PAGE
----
You know how everyone loves two-strokes because they’re so fun, cheap, and reliable? Yeah, well Jalek Swoll is definitely not loving them right now. Swoll was on a Rockstar Energy Husqvarna 125 in both the Schoolboy 1 and 125 B/C classes this year, and went 1-2-1 in his first three motos. From there? His bike blew up in both classes, costing him both titles. Earlier in the week, even after winning a moto, I asked Swoll on the podium if he will miss riding his 125 when it’s time to move up. “Definitely not,” he said.
Hey, not everyone loves the 125, okay?
Bike problems were all around during championship motos. Jett Reynold’s eight-class win streak ended with a bike problem on Friday, and a bike problem cost Jazzymn Canfield a sure title in the Girls class. Then there’s 65cc rider Daxton Bennick. He was in complete control of 65 (10-11) Limited, looking at 1-1-1 scores as the white flag was about to fly. Then, a few feet from getting that white flag, his bike quit. Casey Cochran inherited the title on his Cobra, although he’s already tabbed as a Suzuki prospect on 85s. Now he’ll bring a title with him.
At just 12 years old, Ryder DiFrancesco already has outside sponsorship from Jimmy John’s and will surely be paid to hold a can of Monster Energy on the podium as soon as the energy drink company declares him old enough to do so. With his giant smile and long blonde hair, Ryder D already has the podium photo op down like a pro. Don’t assume this kid is all flash and no heart, though. He’s been a battler at Loretta’s, first by having to race the way-outdated Kawasaki KX65 the last few years against the mega-quick KTMs and Cobras, and this year he gave the bigger kids in 85 (9-12) (he’s a year younger than his Bakersfield, California, neighbor, teammate, and buddy Jett Reynolds) all they could handle. In the younger 85 Limited (9-11) class, it came down to a winner-take-all third moto between Ryder and Team Green mates Chance Hymas and Nick Romano. DiFrancesco got the start and Hymas crashed while running second. “That was the most nervous I’ve ever been in my life before that moto,” DiFrancesco said on the podium while holding another number-one plate, big smile and long hair in check.
It’s not technically part of the AMA Amateur National Motocross Championship, but the final two motos of the season in the professional WMX class were logged at Loretta’s on Saturday. The racing was superb, thanks in part to WMX Champion Kylie Fasnacht’s never-give-up spirit. In the first moto, young Hannah Hodges got out front early, and Fasnacht, not feeling well, threw up while running second. Once Fasnacht finally yakked, she started feeling better, and charged all the way up to pass Hodges for the moto win! In moto two, Fasnacht crashed early and found herself some 16 seconds down on Hodges. She got up and kept digging, and in the final corner of the final lap of the final race of the week, made the pass on Hodges to steal the moto and overall win.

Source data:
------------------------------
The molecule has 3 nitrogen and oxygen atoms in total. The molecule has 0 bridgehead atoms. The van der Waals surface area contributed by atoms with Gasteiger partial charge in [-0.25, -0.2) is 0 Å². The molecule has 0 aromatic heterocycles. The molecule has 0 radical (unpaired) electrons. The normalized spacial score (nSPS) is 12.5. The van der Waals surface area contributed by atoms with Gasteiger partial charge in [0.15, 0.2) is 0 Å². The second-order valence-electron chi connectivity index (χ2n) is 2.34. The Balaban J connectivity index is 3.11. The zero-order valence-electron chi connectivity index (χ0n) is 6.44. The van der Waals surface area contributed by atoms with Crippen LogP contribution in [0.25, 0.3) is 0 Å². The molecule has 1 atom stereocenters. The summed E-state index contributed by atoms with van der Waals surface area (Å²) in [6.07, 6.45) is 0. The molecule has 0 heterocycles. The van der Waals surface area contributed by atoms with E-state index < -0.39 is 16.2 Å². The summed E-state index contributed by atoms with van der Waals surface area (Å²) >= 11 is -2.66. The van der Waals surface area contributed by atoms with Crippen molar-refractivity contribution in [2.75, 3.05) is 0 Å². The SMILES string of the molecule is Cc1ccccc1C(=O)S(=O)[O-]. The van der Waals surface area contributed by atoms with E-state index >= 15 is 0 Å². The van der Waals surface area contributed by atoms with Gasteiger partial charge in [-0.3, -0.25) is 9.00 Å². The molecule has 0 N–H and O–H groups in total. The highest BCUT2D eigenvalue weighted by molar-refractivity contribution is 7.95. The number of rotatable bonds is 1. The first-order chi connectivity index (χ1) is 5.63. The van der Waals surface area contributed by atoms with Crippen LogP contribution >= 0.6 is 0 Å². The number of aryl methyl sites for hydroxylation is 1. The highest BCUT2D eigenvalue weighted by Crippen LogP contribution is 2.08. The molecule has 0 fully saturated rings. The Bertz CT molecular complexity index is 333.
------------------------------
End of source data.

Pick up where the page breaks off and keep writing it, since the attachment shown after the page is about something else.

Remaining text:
On the other end, the ever-competitive Hodges won the Women (12+) amateur title, but was disappointed because she didn’t sweep all of her motos in that class. “We’ve got work to do,” she said, trying to smile while holding her WMX second-place trophy.
It’s the number-one tenant at this race, the one thing most critical to its success. There are many, many great and unique things about every class at Loretta’s and the entire weeklong experience in general. But nothing is more important than this: if a kid wins here, his or her life can change.
Ty Masterpool was already a name in the amateur ranks, but surely his double Supermini titles, which made him the AMA’s Youth Rider of the Year, signify next-level talent. These days, Supermini is stacked, and Ty did his winning on a TM. Teams are going to be all over him now.
In Mini Sr. Kaeden Amerine had never even made a Loretta’s podium before this year, but went 2-1-2 in his motos to lock down a championship. Team Green’s Nate Thrasher threw it away when he won moto one, but crashed while leading moto two. He ended up going 1-9-1. Thrasher showed he has the goods, but now Amerine can claim to be a player on the scene, and more support usually follows. It’s that very thing—getting discovered—that drives so many young racers and their families to build their lives around this race. Over 36 years, much has changed, but as long as that stays the same, nothing really does.